Not talented – dedicated

Watch this video and you will say – Wow! those kids are talented. No – they made a choice. A choice to excel. and that takes hours and hours of dedication (10,000 hours according to the research) and purposeful practice. But do these kids look like their are struggling and toiling. No, they are having a blast.   But, here is the frightening thing.  NONE of this is about talent.  Why is that so frightening? Because it takes away the excuse from everyone who says “I would love to, but I’m not talented”.

Mindset – fixed or growth?

Achievement requires hard work, purposeful practice, the correct coaching and a “growth mindset”. The growth mindset says every mis-step is another chance to learn and make progress. Failure is seen through a different lens compared with the “fixed mindset” person who thinks that they are as good as they can get. They play it safe and avoid mistakes which will challenge their current position. My mantra when public speaking is “feedback not failure”. Which is why I seek out candid feedback and often try new things. Apologies if you were in the audience when it didn’t quite work out. But come and watch me again and you will see I have learned from the experience.

Doomed to failure

It is put well in a book called Bounce by Matthew Syed

The talent theory of expertise is not merely flawed in theory, it is insidious in practice, robbing individuals and institutions of the motivation to change themselves and society.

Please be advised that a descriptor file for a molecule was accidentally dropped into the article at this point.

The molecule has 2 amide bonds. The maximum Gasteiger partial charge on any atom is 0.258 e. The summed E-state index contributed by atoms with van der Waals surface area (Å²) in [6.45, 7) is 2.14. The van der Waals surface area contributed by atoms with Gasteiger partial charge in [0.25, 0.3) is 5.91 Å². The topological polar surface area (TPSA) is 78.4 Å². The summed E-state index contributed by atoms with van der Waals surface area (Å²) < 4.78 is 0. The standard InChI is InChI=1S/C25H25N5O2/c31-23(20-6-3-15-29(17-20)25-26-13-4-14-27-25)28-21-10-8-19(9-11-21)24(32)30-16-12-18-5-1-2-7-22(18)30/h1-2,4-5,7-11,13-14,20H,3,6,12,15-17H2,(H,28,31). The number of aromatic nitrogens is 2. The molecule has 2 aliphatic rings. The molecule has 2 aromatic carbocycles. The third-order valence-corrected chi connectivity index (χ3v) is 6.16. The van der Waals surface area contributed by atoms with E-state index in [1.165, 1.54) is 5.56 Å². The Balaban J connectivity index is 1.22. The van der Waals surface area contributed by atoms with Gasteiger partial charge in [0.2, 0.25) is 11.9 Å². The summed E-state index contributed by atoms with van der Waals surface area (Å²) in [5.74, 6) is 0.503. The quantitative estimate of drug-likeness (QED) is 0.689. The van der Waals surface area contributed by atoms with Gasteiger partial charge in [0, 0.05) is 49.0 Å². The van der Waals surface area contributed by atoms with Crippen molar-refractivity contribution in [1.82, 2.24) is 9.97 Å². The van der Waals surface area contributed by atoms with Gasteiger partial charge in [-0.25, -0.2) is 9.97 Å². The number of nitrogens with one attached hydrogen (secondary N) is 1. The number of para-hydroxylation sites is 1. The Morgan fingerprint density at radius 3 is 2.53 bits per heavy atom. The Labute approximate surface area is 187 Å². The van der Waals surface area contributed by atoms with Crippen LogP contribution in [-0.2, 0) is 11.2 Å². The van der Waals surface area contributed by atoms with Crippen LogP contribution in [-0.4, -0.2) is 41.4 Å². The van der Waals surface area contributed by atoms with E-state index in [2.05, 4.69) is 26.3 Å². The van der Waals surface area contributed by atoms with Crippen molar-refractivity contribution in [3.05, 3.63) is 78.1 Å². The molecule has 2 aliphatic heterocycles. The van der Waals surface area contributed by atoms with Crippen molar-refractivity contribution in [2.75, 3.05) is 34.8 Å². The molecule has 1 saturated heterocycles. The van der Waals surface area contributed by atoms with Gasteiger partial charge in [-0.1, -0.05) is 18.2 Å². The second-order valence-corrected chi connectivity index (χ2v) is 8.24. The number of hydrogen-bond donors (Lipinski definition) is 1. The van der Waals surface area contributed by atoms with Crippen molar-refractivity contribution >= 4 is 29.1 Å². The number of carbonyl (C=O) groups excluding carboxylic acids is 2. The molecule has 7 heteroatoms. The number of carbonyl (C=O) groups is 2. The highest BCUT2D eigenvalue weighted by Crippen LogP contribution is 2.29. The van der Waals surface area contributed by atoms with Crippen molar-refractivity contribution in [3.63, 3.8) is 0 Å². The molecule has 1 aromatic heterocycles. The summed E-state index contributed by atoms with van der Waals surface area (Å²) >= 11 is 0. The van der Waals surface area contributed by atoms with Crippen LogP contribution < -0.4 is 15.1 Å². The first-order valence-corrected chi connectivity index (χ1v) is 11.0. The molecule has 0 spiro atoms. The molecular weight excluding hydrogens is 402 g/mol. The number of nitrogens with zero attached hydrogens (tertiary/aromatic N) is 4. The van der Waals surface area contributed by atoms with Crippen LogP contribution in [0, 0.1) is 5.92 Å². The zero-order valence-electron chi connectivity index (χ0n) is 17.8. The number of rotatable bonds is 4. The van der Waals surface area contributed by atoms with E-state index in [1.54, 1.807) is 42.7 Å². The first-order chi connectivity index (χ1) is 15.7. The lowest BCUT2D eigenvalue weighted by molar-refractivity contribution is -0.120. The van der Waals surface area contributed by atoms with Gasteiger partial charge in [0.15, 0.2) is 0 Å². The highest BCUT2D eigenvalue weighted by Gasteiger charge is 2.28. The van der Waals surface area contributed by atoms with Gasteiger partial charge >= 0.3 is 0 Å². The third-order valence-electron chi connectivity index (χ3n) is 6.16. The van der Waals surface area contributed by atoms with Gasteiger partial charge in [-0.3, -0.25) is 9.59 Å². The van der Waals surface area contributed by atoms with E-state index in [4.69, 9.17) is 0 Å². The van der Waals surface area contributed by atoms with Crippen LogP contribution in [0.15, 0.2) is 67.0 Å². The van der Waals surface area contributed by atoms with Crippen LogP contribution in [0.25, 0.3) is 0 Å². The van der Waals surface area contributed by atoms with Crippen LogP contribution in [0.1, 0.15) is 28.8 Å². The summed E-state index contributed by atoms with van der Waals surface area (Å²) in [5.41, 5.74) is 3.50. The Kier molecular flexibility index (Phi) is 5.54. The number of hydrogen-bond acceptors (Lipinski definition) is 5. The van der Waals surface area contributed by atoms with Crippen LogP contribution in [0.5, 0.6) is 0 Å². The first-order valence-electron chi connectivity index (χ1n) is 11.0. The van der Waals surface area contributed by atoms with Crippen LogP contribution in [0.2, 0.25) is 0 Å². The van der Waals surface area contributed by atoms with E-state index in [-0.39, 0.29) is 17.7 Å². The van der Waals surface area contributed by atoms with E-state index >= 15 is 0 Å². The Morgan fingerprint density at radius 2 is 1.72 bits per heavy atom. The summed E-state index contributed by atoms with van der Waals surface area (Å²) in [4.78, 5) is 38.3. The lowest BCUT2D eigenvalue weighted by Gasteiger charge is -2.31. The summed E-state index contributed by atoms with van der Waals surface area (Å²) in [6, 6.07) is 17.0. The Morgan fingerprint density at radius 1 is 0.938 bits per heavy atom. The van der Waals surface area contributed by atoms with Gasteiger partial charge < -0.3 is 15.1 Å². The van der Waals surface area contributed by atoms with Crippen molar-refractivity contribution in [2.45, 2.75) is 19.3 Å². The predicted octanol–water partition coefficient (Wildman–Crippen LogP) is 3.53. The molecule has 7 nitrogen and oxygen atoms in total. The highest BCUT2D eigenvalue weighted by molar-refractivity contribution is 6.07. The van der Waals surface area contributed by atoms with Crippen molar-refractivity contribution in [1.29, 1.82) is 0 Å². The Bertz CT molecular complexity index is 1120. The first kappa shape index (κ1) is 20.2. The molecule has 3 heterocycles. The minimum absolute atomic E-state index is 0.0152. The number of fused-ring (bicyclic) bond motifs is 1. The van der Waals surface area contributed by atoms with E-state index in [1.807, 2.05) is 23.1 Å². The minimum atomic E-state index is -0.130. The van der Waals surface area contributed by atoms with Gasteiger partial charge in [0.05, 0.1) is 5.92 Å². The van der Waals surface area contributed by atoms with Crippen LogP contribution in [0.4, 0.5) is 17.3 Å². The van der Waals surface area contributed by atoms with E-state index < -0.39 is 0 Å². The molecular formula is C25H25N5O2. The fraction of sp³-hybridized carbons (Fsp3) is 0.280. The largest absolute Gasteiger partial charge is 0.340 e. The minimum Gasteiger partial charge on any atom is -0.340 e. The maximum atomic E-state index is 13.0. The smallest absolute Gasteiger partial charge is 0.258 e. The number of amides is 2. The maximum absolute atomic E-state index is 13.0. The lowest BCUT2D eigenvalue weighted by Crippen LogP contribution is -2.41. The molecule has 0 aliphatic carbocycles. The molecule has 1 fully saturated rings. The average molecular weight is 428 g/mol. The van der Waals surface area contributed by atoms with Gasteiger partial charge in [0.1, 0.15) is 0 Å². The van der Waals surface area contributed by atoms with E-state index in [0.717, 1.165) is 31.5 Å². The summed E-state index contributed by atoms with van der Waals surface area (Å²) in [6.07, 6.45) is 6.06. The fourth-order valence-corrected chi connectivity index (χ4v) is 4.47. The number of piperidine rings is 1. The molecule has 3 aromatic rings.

Think about it. Why would any parent spend time and energy seeking opportunities to improve if success is ultimately about talent rather than practice? Why would we make the sacrifices if the gains are, at best, uncertain? Why would we leave the comfort zone for the rigours of the learning zone if the benefits are bestowed on only the talented?

Combine a fixed mindset with a belief that you don’t have the talent and you are destined to live out a sad and unexplored life.

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2 thoughts on “Dedication and purposeful practice (not talent)…..gets results

  1. Ian, can’t fully agree. It is well known that humans aren’t born as blank slates that an be shaped according to wish. Rather the opposite as recent science shows. But it is quite obvious that talent alone does not make a master. It does require talent AND dedication (10k h rule) to become world class in anything.

    The continuous feedback from failure can tell us if we are targeting to hone a talent (or bodily capability) we have or if we are going to be frustrated no end trying. The very top athletes are there only because they have the physiology in their genes and not because they just trained hard. Chess masters have different brain structures. Risky sports are clearly done by those who have the thrill-seeking in their emotional personality.

    Clearly, many could get a lot further if they would find or be given the motivation. But saying that anyone can do anything if they try hard enough is simply asking for a lot of unnecessary failure and frustration. Finding or testing one’s own limits is also satisfying without the ambitions.

  2. Max – I am not saying that everybody can do anything. Clearly if you are 5’2″ then basketball is going to be a challenge – however Wayne Gretzkey was not your typical ice hockey player but excelled. What I am saying it that too many people say ‘I don’t have the talent” and give up when really it is purposeful practice that they are missing. This attitude robs them of success.

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